I once negotiated a labor contract while wearing my dress turned inside out. I didn’t realize my mistake, but after we’d concluded our session, the negotiator from the opposite site of the table walked with me to the street. “Say,” he muttered as a motorcycle growled by, “I’ve been wanting to ask about that dress. I admit I know nothing about women’s fashion, but I’d swear you’re wearing it wrong. The label’s turned out.”
Looking down, I saw the stitches on the seams and the hem were exposed. He was right. I’d risen in such haste that morning, I hadn’t noticed my mistake.
I could have bluffed. Told him wearing a dress inside out was the latest style. Instead, I laughed and admitted my error. The man looked relieved as he laughed with me. “As a negotiating tactic, it worked. I kept wondering about that dress the whole time we talked.” He paused to toss me a crooked smile. “Because with women’s clothes, I never know.”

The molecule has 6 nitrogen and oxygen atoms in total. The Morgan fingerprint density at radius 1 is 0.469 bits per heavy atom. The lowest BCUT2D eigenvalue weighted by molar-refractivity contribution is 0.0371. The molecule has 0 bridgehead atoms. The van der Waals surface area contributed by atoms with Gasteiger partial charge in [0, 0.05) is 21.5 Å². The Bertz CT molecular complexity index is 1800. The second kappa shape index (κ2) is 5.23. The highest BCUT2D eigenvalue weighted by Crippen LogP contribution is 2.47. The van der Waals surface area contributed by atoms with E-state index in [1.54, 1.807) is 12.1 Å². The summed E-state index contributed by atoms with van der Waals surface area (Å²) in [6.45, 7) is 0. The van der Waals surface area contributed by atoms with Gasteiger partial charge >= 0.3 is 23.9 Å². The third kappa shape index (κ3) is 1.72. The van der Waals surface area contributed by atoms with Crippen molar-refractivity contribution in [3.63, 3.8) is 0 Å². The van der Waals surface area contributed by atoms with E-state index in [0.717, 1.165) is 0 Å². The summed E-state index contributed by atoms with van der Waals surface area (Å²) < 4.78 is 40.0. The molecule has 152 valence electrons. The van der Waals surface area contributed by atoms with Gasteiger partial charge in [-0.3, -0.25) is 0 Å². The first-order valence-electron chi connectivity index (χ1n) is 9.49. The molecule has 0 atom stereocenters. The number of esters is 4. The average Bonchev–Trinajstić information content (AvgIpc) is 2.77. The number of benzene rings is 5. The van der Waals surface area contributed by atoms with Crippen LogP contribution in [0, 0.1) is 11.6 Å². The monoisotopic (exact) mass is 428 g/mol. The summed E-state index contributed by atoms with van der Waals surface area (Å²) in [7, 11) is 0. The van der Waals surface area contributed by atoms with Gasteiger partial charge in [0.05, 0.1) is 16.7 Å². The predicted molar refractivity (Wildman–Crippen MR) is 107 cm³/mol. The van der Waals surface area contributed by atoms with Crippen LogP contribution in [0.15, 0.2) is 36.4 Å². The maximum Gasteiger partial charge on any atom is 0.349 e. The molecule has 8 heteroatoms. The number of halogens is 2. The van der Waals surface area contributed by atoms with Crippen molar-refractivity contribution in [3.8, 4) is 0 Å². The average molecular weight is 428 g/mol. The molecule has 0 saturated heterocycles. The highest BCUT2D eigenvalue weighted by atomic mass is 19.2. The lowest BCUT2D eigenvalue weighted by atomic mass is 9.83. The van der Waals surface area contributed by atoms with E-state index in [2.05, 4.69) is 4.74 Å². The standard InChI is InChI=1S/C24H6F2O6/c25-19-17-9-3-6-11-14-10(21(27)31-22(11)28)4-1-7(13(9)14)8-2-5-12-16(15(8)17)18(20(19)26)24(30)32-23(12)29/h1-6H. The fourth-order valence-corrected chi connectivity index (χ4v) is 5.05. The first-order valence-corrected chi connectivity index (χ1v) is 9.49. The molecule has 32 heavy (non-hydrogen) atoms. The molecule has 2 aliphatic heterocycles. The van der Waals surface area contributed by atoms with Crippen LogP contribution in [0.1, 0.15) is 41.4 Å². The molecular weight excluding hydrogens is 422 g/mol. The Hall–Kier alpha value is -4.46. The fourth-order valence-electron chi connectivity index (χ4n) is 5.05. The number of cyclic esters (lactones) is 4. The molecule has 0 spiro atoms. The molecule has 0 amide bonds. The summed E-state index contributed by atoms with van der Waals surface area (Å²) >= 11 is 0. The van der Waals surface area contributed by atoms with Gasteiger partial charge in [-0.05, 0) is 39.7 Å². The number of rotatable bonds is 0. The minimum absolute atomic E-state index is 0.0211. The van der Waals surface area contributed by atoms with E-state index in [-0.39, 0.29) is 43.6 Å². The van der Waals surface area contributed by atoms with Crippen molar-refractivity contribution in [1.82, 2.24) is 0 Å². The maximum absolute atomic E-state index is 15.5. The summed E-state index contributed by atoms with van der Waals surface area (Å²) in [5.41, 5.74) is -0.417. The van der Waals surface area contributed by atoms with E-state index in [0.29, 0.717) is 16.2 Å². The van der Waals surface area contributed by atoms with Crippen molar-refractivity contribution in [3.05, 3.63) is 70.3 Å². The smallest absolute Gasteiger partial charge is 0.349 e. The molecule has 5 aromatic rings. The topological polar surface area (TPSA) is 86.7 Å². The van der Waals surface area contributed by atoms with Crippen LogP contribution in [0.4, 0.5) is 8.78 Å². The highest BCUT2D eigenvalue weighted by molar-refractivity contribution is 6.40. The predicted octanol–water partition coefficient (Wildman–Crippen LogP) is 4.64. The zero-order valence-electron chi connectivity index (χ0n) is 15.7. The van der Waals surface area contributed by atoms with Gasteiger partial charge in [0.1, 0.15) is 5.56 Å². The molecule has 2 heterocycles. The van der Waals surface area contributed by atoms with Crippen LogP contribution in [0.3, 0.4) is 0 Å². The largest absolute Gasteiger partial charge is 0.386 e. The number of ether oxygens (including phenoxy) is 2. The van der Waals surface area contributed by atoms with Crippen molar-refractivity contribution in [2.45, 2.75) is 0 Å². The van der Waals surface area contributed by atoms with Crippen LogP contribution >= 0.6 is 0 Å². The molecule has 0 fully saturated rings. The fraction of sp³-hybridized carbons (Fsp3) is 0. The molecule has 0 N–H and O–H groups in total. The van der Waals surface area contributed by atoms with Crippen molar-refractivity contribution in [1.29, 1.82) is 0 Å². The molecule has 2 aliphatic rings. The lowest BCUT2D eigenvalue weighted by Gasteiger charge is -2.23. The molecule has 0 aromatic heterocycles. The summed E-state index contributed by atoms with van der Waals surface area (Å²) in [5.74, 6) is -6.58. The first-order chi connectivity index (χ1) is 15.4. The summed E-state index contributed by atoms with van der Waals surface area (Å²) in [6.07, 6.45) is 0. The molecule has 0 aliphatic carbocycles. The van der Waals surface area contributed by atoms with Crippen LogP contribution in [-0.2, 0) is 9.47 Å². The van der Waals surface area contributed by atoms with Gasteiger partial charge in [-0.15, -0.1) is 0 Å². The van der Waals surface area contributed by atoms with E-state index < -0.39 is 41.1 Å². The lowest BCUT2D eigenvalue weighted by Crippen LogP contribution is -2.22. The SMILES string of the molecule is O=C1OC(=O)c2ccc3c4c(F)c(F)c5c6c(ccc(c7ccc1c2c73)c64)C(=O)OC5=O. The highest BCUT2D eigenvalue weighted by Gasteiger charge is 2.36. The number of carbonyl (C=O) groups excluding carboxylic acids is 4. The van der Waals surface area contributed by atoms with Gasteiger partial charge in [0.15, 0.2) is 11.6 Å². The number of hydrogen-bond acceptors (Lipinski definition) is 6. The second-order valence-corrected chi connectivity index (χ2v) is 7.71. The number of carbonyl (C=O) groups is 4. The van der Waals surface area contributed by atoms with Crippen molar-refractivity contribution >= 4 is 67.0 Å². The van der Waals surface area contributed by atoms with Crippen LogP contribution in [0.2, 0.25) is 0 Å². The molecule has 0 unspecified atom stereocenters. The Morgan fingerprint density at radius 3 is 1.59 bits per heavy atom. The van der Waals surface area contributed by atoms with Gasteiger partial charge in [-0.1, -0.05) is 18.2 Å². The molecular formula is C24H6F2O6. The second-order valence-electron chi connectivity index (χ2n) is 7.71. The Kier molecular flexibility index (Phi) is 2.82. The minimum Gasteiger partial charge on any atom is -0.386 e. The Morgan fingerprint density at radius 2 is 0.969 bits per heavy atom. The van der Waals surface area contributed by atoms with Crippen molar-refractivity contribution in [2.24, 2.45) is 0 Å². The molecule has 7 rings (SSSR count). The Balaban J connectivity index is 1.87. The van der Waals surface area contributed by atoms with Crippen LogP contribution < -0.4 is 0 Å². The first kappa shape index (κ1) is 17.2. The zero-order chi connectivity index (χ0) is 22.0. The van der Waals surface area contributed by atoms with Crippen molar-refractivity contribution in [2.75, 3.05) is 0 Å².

What may have made him insecure was the label: Saks Fifth Avenue. I’d bought the dress at a fire sale. The gentleman didn’t know that, of course. All he understood was a Saks Fifth Avenue item didn’t come cheap, and so it had authority.
I once knew a woman so fixed on labels, I’m surprised she didn’t wear all her clothes inside out. She wasn’t rich. She just bought brands to encourage people to think so.
Fortunately, an old luxury item is regaining its popularity, one most people can afford. Soap. In England, alone, sales have doubled. (“The Littlest Luxury,” by Justin Ocean, Bloomberg Businessweek, July 23, 2018, pg. 69. No matter the price, at the soap counter most people can afford a splurge.
Buying a bar of soap appeals to our respect for the planet, too. No plastic. Nothing but nonpolluting oils that connect us to our senses and to nature. Creamy or implanted with exfoliating mica, it turns a simple shower into an affordable indulgence.
The only drawback for the class conscience is that the embossed name soon wears off. And, you can’t wear the wrapper.